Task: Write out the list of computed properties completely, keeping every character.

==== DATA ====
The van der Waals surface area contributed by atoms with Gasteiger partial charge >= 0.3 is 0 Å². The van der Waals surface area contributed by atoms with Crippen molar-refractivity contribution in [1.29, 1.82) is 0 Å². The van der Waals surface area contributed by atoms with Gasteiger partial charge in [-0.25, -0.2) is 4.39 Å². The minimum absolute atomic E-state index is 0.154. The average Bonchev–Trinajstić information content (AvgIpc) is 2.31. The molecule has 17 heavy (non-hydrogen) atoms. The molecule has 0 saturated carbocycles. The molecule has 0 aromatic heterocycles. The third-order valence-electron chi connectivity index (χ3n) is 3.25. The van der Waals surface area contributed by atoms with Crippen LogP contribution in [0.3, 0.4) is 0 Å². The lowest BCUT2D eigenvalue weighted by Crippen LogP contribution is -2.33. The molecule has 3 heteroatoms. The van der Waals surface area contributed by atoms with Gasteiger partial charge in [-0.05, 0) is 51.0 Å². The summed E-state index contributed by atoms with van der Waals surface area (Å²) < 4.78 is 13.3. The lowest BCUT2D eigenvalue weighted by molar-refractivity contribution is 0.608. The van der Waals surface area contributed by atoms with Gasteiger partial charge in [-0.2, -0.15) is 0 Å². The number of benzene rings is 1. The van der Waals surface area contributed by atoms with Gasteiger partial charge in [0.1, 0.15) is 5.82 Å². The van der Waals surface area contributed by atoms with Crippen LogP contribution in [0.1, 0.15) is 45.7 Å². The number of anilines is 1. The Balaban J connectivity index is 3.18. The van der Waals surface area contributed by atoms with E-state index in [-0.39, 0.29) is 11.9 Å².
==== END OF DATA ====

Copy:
The van der Waals surface area contributed by atoms with Gasteiger partial charge >= 0.3 is 0 Å². The van der Waals surface area contributed by atoms with Crippen molar-refractivity contribution in [1.29, 1.82) is 0 Å². The van der Waals surface area contributed by atoms with Gasteiger partial charge in [-0.25, -0.2) is 4.39 Å². The minimum absolute atomic E-state index is 0.154. The average Bonchev–Trinajstić information content (AvgIpc) is 2.31. The molecule has 17 heavy (non-hydrogen) atoms. The molecule has 0 saturated carbocycles. The molecule has 0 aromatic heterocycles. The third-order valence-electron chi connectivity index (χ3n) is 3.25. The van der Waals surface area contributed by atoms with Crippen LogP contribution in [0.3, 0.4) is 0 Å². The lowest BCUT2D eigenvalue weighted by Crippen LogP contribution is -2.33. The molecule has 3 heteroatoms. The van der Waals surface area contributed by atoms with Gasteiger partial charge in [-0.05, 0) is 51.0 Å². The summed E-state index contributed by atoms with van der Waals surface area (Å²) < 4.78 is 13.3. The lowest BCUT2D eigenvalue weighted by molar-refractivity contribution is 0.608. The van der Waals surface area contributed by atoms with Gasteiger partial charge in [-0.2, -0.15) is 0 Å². The number of benzene rings is 1. The van der Waals surface area contributed by atoms with Gasteiger partial charge in [0.1, 0.15) is 5.82 Å². The van der Waals surface area contributed by atoms with Crippen LogP contribution in [0.1, 0.15) is 45.7 Å². The number of anilines is 1. The Balaban J connectivity index is 3.18. The van der Waals surface area contributed by atoms with E-state index in [-0.39, 0.29) is 11.9 Å².